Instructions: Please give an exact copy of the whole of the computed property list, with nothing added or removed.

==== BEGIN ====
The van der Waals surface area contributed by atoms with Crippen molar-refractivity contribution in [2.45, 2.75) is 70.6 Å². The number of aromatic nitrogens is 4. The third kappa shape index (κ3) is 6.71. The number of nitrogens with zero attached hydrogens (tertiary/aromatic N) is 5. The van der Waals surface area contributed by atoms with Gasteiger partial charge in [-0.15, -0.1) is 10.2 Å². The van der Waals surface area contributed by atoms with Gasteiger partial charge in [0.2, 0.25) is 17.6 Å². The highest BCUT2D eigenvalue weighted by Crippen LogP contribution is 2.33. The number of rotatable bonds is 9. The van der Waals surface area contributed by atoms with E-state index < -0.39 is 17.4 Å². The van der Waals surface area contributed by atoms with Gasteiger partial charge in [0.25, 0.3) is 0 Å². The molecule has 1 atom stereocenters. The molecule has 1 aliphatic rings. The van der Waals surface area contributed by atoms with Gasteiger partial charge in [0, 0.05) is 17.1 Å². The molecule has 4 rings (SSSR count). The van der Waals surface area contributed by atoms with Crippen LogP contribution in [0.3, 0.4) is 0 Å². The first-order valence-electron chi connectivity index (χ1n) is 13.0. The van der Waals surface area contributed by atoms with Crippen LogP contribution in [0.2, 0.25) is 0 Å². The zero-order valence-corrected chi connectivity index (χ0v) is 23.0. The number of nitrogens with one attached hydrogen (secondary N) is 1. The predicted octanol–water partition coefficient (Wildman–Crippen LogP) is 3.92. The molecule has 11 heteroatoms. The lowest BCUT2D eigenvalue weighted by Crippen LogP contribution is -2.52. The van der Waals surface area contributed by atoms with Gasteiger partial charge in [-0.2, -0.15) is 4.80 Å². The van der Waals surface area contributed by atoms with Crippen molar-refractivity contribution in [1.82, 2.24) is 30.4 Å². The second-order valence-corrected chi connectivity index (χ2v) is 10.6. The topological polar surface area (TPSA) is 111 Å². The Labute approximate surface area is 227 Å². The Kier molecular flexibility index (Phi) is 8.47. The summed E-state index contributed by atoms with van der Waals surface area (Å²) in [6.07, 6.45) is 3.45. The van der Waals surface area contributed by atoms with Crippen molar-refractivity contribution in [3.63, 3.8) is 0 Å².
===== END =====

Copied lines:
The van der Waals surface area contributed by atoms with Crippen molar-refractivity contribution in [2.45, 2.75) is 70.6 Å². The number of aromatic nitrogens is 4. The third kappa shape index (κ3) is 6.71. The number of nitrogens with zero attached hydrogens (tertiary/aromatic N) is 5. The van der Waals surface area contributed by atoms with Gasteiger partial charge in [-0.15, -0.1) is 10.2 Å². The van der Waals surface area contributed by atoms with Gasteiger partial charge in [0.2, 0.25) is 17.6 Å². The highest BCUT2D eigenvalue weighted by Crippen LogP contribution is 2.33. The number of rotatable bonds is 9. The van der Waals surface area contributed by atoms with E-state index < -0.39 is 17.4 Å². The van der Waals surface area contributed by atoms with Gasteiger partial charge in [0.25, 0.3) is 0 Å². The molecule has 1 atom stereocenters. The molecule has 1 aliphatic rings. The van der Waals surface area contributed by atoms with Gasteiger partial charge in [0, 0.05) is 17.1 Å². The molecule has 4 rings (SSSR count). The van der Waals surface area contributed by atoms with Crippen LogP contribution in [0.3, 0.4) is 0 Å². The first-order valence-electron chi connectivity index (χ1n) is 13.0. The van der Waals surface area contributed by atoms with Crippen LogP contribution in [0.2, 0.25) is 0 Å². The zero-order valence-corrected chi connectivity index (χ0v) is 23.0. The number of nitrogens with one attached hydrogen (secondary N) is 1. The predicted octanol–water partition coefficient (Wildman–Crippen LogP) is 3.92. The molecule has 11 heteroatoms. The lowest BCUT2D eigenvalue weighted by Crippen LogP contribution is -2.52. The van der Waals surface area contributed by atoms with Gasteiger partial charge in [-0.2, -0.15) is 4.80 Å². The van der Waals surface area contributed by atoms with Crippen molar-refractivity contribution in [1.82, 2.24) is 30.4 Å². The second-order valence-corrected chi connectivity index (χ2v) is 10.6. The topological polar surface area (TPSA) is 111 Å². The Labute approximate surface area is 227 Å². The Kier molecular flexibility index (Phi) is 8.47. The summed E-state index contributed by atoms with van der Waals surface area (Å²) in [6.07, 6.45) is 3.45. The van der Waals surface area contributed by atoms with Crippen molar-refractivity contribution in [3.63, 3.8) is 0 Å².